Deal With It How To Keep Mosquitoes and Ticks and Fleas Away

By ASAdmin, Aug 1, 2017 | |
  1. ASAdmin
    Tired of being eaten alive out on the field? Time to deal with the two most common culprits.

    How To Prevent Mosquito and Ticks & Fleas Bites

    A few principles can save you days, weeks...even months of pain later.

    Less exposed skin means a lower chance of being bitten by insects.
    Treat exposed skin with effective insect repellent to discourage pests.
    Treat your clothing with an appropriate insecticide.
    Check yourself thoroughly for lingering insects within 24 hours of exposure.

    How To Keep Mosquitoes Away

    Mosquitoes is probably one of the first insects you thought of when clicking this article. Mosquitoes have been in the news recently due to transmission of West Nile Virus and Zika Virus. You'll run into mosquitoes throughout the continental United States, luckily you can stop most of them with one chemical...


    DEET - Concentrations of at least 30% will provide up to 6 hours of protection from many biting insects with a single application. Concentrations over 50% do not increase efficacy, avoid applying high-concentration DEET to your skin or equipment1. Do not allow DEET to come into contact with your eye protection as the chemical can degrade plastics. Remember to re-apply when its effectiveness decreases. Pay special attention to clothing interfaces such as shoes and socks, pant cuffs and waist, shirt cuffs, collar and waist; These should all be sprayed with DEET to help prevent pests from entering your clothing. Picaridin is a newer alternative but has proven to be less effective at repelling ticks.


    How To Keep Ticks & Fleas Away

    A more insidious beast, ticks can cause disease such as Lyme, Rocky Mountain Spotted Fever, and Alpha-gal induced meat allergy. Protecting against ticks requires a little more effort than mosquitoes2. While DEET does repel many ticks, a more effective chemical is called Permethrin.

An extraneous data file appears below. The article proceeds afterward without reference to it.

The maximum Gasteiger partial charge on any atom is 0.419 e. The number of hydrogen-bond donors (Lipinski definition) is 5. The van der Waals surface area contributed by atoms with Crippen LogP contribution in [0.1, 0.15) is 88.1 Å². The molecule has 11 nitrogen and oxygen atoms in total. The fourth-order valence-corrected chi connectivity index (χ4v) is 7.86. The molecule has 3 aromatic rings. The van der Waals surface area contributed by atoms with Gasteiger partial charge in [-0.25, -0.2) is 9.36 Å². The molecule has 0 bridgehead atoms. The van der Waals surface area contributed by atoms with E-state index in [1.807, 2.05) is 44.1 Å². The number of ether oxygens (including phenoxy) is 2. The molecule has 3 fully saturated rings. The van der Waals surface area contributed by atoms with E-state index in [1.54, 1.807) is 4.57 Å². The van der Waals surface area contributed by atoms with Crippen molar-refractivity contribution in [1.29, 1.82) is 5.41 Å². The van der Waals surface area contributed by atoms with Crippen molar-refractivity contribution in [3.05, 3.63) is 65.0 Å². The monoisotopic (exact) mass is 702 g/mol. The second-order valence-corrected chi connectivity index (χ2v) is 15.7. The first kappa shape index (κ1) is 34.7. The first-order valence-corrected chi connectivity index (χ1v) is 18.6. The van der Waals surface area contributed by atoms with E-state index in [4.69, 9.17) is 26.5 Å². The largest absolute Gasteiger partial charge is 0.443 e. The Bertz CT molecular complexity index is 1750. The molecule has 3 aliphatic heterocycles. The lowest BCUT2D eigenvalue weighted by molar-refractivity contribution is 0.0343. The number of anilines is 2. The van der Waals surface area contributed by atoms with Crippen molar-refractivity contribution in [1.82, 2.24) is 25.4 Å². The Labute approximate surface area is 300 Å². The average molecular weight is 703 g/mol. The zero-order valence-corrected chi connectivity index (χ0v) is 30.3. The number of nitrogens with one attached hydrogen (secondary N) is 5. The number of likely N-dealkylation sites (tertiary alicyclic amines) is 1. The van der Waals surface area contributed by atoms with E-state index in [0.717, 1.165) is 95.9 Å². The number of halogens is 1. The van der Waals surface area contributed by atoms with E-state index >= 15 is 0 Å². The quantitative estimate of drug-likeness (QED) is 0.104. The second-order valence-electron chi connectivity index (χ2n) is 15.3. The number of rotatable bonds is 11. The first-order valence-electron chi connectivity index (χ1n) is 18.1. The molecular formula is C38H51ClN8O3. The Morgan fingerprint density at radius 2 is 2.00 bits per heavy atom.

Permethrin - A chemical that can be applied to your clothing, boots and gear prior to an event, the treatment can remain effective up to six washes. Permethrin is built into several military-issue uniforms and has been proven to kill biting insects on contact3. Apply Permethrin outdoors and use extreme caution when doing so as the liquid is poisonous to pets until dry4.


    Inspection - If you are playing in an area with tick activity, you should thoroughly inspect yourself for ticks several times. Best practice is to remove and bag your outermost layer of clothing before leaving the event. This will help to prevent transferring ticks from your clothes to your vehicle. When you are in an appropriate place, completely strip down and bag up the rest of your clothing. Check your entire body for crawling or attached insects. Pay special attention to scalp, armpits, groin, intergluteal cleft and any skin folds. Utilize a mirror, camera, or friend/family member to visualize the harder-to-reach places on your body. The goal is to identify and remove the tick as quickly as possible, as the longer a tick remains attached the greater chance for the spread of infection.

    If you should find a crawling tick try to take a picture of it for identification, then pick it up with some tissue paper and flush it. Ticks are very hard to kill by squishing them, and discarding them in the garbage gives them an opportunity to crawl back out. If you find an attached tick, use a pair of tweezers to grasp it as close to your skin as possible and slowly pull directly away from your body until the tick detaches. Do not squeeze, pinch or burn an embedded tick as this can cause them to regurgitate into your skin and increase the chance of infection. Photograph the removed tick and save it in a sealed container for diagnostic purposes.

    The University of Rhode Island has an excellent Tick Identification Program where you can upload a photo of the tick and have pertinent information e-mailed to you.

    Further Reading and Sources

    1.Comparative Efficacy of Insect Repellents against Mosquito Bites

    2.A Tick Bite Could Make You Allergic to Meat-and It's Spreading

    3.Tick Bite Protection With Permethrin-Treated Summer Clothing

    4.Permethrin Factory-Treated Army Combat Uniforms (ACU Permethrin)

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